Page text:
CAFNEC says it has become apparent that in 2014 Ports North dumped more dredging spoil in the Great Barrier Reef Marine Park than their GBRMPA permit allows for in a normal year.
CAFNEC said the dumping permit allows for 350,000 tonnes dry weight or 550,000 cubic metres of wet load dredge spoil to be dumped in the Marine Park each year for maintenance dredging in Cairns Port.
However, this amount was exceeded in 2014 and Ports North have drawn on a provision in the permit that allows exceeding this level of dumping for ‘contingency dredging’ in response to cyclones and extreme weather events.
The amount by which the normal permit conditions have been exceeded is unclear, with both Ports North and GBRMPA so far refusing to release to the public reporting required under the permit conditions.
Background information on Cairns maintenance dredging was recently provided to a senate committee inquiry as a response to a question on notice. This includes a more detailed briefing on levels of maintenance dredging, amounts of sediment suspended, recent variation to the GBRMPA dumping permit and a copy of the revised permit.
CAFNEC Marine Programmes Coordinator Josh Coates said: “We have become aware that in 2014 Ports North exceeded the amount of maintenance dredge spoil dumping allowed in a normal year. There is an allowance in the permit for extra dumping in response to cyclones and the like, but we didn’t see weather events in 2013-2014 that we think should warrant the activation of these provisions.”
“Regardless of how much exactly was dumped in 2014 it is clear that between 400,000 and 1 million cubic metres of dredge spoil has been dumped from Cairns Port in our Marine Park every year since 1991. This comes at considerable cost to the tax payer and the environment.”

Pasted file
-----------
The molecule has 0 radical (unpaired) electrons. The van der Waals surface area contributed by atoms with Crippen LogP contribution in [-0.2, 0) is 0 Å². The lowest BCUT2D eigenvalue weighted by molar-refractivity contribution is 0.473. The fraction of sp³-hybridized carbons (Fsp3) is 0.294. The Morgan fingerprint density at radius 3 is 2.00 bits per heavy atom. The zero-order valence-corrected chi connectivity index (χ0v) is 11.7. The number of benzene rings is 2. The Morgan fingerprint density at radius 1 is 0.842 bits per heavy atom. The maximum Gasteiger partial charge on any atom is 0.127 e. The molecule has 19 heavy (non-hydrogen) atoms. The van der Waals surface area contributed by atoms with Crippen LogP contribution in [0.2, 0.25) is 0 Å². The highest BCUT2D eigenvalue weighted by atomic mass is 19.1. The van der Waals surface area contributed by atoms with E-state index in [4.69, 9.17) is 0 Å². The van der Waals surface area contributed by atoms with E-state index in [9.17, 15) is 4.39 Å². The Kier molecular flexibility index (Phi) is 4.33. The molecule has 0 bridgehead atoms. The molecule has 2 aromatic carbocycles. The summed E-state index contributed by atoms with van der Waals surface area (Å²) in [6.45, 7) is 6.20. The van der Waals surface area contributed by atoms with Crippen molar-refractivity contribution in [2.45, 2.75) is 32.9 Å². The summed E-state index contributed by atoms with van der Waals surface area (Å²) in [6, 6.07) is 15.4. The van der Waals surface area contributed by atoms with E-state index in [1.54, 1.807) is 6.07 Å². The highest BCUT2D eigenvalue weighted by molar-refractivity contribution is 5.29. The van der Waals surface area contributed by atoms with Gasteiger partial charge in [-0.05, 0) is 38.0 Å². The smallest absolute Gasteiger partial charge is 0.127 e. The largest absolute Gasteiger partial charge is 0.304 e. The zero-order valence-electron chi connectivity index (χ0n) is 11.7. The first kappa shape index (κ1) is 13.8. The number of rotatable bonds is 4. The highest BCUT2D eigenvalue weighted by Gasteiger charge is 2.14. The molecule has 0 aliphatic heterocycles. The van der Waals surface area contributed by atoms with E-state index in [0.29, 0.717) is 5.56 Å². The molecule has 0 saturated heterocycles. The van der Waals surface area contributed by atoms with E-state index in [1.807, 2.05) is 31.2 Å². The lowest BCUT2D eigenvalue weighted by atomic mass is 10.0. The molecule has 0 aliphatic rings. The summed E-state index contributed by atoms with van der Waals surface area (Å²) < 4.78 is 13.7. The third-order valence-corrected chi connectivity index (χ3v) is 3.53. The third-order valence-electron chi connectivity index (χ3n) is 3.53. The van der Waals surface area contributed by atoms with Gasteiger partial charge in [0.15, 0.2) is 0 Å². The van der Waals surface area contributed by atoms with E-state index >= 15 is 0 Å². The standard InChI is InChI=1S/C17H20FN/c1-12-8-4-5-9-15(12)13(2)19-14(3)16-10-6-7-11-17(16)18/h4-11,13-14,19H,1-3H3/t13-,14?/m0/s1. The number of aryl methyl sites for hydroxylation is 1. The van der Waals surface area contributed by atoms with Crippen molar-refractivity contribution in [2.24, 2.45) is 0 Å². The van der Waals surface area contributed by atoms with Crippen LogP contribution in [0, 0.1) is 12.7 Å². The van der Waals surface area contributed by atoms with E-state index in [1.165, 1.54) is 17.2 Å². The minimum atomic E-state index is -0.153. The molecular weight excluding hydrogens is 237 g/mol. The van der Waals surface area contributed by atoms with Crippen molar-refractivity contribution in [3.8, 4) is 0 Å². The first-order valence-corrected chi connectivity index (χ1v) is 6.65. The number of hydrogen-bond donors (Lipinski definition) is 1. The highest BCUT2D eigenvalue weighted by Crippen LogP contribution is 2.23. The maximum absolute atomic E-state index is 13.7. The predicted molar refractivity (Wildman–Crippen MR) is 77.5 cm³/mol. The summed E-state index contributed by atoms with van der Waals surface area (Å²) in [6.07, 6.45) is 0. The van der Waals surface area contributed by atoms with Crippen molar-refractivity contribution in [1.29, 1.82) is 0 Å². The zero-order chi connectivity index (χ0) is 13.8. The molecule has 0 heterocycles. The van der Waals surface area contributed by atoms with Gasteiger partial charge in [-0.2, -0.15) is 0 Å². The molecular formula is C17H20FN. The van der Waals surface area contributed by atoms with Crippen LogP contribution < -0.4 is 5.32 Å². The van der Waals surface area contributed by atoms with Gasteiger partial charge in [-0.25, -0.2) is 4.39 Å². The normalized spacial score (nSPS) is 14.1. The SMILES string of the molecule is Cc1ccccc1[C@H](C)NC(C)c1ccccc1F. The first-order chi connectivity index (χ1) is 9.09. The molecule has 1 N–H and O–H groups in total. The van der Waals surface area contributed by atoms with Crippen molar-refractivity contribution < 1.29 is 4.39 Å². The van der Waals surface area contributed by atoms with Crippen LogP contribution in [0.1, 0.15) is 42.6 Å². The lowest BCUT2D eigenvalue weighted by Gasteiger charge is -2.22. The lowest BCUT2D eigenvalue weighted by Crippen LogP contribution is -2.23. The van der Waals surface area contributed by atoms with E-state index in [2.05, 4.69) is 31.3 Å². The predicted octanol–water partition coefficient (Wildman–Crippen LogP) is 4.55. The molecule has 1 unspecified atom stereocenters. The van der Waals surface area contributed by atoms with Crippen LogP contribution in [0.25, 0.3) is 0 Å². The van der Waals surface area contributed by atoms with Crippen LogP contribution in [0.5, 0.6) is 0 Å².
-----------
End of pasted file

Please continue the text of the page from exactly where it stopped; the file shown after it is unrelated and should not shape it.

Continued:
“We need to be looking at better ways to manage our existing maintenance dredge spoil disposal before even considering new dredging and increased annual maintenance dredging as a result of the ill-conceived shipping channel expansion proposal. We know that around half of what is dumped in the Marine Park does not stay on the dump site and instead drifts away to impact on our seagrasses, reefs and marine ecosystem.“
“Even onshore dumping of dredge spoil comes with problems of expense, exposure of acid sulphate soils, suspension of dredge spoil during dredging and terrestrial and marine environmental damage. These impacts are made worse if unsuitable sites such as mangroves or wetlands like East Trinity are chosen for dumping. The last thing we want to be doing at this stage in increasing the amount we have to dredge in Cairns each year.”
“We are not opposed to continuing the maintenance dredging program, we just want to make sure the problem is not made worse by new dredging, and that we work toward better management of the existing dredging.”
“We are calling on Government to abandon the unnecessary new dredging proposal, rule out mass dumping on our wetland environments such as East Trinity, and instead focus on activities that improve water quality and support our tourism industry in ways that do not harm the precious environment our tourists come here to appreciate.”